2. I forget exactly where Jesus said it. I will find the verse later. But He told the people, including a crowd of would be followers and His disciples, “It is the work of God that you believe on Him who He has sent.” I have often been a bit confused on exactly where reformed churches, mainly Calvinistic ones, and Lutherans agree or disagree on the role of election and predestination in the manner in which a disciple is called out of darkness into receiving the Gospel of salvation. Paul says in Corinthians that “the preaching of the cross is foolishness to them who do not believe,” I have found this true in my own experience. Most people I have worked with over the years, including neighbors, and friends, even close friends, relatives as well, could honestly care less about the Gospel message. Most have been uncomfortable about even discussing it. My wife and I, and members of my LCMS Bible study class share our faith and our journey with the Lord, but I find very few outside of this circle interested. I believe in election, and I depart from some of my Lutheran brethren in accepting “double predestination.” It seem logical to me that if one person is ordained to eternal life by predestination, than another person who has not been elected has been preordained to damnation. If God Himself said, “Jacob have I loved, and Esau have I hated,” what are we to make of this? We certainly can’t ignore it or go past verses we cannot understand or which are contrary to our accepted Lutheran doctrines. In any case, it seems to me disciples are called by God alone, even as He may use us as vehicles and instruments to bring His word and sacraments to them.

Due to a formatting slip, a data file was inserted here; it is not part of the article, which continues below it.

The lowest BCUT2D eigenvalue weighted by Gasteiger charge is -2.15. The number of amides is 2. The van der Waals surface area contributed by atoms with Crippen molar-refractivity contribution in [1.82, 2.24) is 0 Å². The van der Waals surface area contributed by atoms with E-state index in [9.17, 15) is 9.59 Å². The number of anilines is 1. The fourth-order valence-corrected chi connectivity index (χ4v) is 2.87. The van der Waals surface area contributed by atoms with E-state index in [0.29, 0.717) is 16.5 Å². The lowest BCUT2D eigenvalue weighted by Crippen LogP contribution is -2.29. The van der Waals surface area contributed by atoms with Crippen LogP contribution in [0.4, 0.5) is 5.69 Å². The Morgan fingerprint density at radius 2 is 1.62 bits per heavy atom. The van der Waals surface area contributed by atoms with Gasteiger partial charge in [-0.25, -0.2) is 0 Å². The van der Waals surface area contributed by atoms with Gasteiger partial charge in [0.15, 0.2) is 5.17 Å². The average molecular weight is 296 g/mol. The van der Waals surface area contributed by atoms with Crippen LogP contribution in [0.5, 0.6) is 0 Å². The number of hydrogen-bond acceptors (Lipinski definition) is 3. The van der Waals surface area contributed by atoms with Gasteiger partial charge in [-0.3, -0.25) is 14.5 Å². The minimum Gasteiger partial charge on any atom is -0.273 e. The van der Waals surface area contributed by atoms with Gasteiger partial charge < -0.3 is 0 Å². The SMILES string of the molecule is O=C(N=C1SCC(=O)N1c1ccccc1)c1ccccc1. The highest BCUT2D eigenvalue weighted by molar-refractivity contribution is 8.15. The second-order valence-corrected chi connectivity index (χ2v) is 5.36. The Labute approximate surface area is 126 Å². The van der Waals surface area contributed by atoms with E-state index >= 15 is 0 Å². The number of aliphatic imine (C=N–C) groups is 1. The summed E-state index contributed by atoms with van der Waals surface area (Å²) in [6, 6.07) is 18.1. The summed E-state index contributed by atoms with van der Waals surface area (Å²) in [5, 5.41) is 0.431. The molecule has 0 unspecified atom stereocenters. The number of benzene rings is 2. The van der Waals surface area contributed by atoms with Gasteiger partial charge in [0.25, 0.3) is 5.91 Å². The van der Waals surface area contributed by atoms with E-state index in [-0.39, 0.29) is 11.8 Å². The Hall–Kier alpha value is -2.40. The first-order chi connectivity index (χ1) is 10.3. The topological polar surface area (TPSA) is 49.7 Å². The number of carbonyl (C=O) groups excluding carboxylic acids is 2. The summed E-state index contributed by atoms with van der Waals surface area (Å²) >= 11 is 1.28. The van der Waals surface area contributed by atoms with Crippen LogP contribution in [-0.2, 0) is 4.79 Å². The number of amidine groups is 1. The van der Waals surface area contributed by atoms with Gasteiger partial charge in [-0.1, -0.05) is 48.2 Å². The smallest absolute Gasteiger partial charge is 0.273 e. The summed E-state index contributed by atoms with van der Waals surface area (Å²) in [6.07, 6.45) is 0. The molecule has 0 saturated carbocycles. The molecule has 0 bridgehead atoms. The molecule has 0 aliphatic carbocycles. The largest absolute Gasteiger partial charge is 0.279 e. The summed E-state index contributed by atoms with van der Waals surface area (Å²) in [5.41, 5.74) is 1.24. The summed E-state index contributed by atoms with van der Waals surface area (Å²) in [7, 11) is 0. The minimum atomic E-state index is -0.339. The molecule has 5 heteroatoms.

1. Some response back about double-predestination. The word does talk about election for “in”, but it does not say anything at all about election for “out.” And if human logic applies to what God is doing, we’re all like God. On the other hand, he is said to be unsearchable. Lutherans don’t accept double-predestination, and rather specifically reject it as “thus saith the Lord,” because he doesn’t (saith it).

      As for hating Esau, Esau refused his birthright, and that nation expected to destroy Israel, his elect – it’s on him. It’s not very different from his problem with Cain. There is another quote that says God wants all to come to the knowledge of the truth.


  3. Thank you for your clarification on predestination, Don. Part of my nightly reading includes some time spent looking through the second edition of “Concordia: The Lutheran Confessions.” edited by Paul McCain. The 745 page book sits on the night table next to my bed, and it is on loan from my daughter, a WELS Lutheran. (My daughter left an LCMS to join a WELS church, and they are putting her through a four month training cycle in Lutheran distinctives, and of course, she cannot even participate in the Lord’s Supper until their pastor gives her the OK. Even though she has attended LCMS churches for years, the WELS orientation is very rigid, assumes you know absolutely nothing about Lutheran doctrines, and she must be a member to receive communion. In any case, the sections of the Concordia about predestination and the split with Calvin is still a bit confusing to me.